Small Steps – Character Creates Opportunity®: Thursday, September 27, 2018

We have all experienced that feeling of being overwhelmed when we see a huge task in front of us like an unexpected termination of employment, a deep break in a once trusting relationship, a financial shortfall that came on quickly, a sudden change in health, or probably the most challenging, when we sense that still small voice that says, “This is your purpose and passion, change direction and go for it.”

Psychologists and our own experience would remind us that at the initial point in time of feeling overwhelmed, we tend to take a quick turn toward the negative with thoughts like: “This is going to really hurt.” “Why does this always happen to me?” “I am too old for another change.” “I am not sure I can handle this.”

Many of us have had the thrill of watching a baby walk for the first time. It is a time of massive change for the child from crawling to now walking. There is excitement, cheering from a crowd of onlookers, and that sparkle of accomplishment in the eyes of a child when they stumble through those first few small steps. Very little fear, there is mostly wonder and excitement of the new-found mobility.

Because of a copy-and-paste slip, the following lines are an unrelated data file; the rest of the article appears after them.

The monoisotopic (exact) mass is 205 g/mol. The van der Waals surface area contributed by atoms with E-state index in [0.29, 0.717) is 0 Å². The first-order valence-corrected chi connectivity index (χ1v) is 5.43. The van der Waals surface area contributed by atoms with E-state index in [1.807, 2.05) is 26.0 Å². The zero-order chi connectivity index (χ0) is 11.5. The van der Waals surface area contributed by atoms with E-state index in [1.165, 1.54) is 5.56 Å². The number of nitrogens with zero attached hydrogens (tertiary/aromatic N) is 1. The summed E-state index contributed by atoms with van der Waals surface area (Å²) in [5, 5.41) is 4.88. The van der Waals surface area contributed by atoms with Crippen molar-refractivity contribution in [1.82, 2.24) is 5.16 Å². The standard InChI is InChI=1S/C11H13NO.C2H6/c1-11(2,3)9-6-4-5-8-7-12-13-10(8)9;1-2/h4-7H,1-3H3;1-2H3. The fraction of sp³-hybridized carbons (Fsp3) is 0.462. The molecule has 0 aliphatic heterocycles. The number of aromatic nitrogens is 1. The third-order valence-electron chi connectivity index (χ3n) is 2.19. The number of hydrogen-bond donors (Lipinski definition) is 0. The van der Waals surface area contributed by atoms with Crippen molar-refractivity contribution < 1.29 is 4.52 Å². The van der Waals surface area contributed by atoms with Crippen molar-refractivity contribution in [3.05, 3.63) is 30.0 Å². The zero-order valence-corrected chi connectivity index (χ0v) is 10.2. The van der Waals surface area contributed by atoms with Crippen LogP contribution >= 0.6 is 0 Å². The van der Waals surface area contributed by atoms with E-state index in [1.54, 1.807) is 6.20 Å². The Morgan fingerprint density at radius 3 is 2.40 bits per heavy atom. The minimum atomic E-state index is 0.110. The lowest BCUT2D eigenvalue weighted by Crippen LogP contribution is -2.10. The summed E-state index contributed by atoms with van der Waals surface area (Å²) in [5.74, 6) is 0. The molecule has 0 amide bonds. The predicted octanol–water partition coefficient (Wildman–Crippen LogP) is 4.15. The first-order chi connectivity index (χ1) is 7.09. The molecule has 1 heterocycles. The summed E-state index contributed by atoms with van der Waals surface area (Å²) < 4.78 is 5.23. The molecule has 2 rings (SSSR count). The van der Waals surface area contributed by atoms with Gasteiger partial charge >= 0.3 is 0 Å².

As we continue on our journey to build and strengthen our character, an important area for our effort needs to be in how we deal with that seemingly overwhelming task we now face. When fear and self-doubt creep in, what do we do?

It would not be a gross overstatement to say there is never an immediate removal of self-doubt or worry from any difficult situation. However, it has been proven that starting small habits, baby steps if you will, are more powerful than any fear we have in dealing with change. Moving consistently, in some small way, toward our desired direction is an incredibly powerful tool to overcome.

Here are a few thoughts on baby steps that can move us in an effective direction:

1. If we have a struggling personal conflict that is building a wall between us and another person, start with a smile (or at least remove the frown) every day, little by little, and then bring forth the courage to break the silence.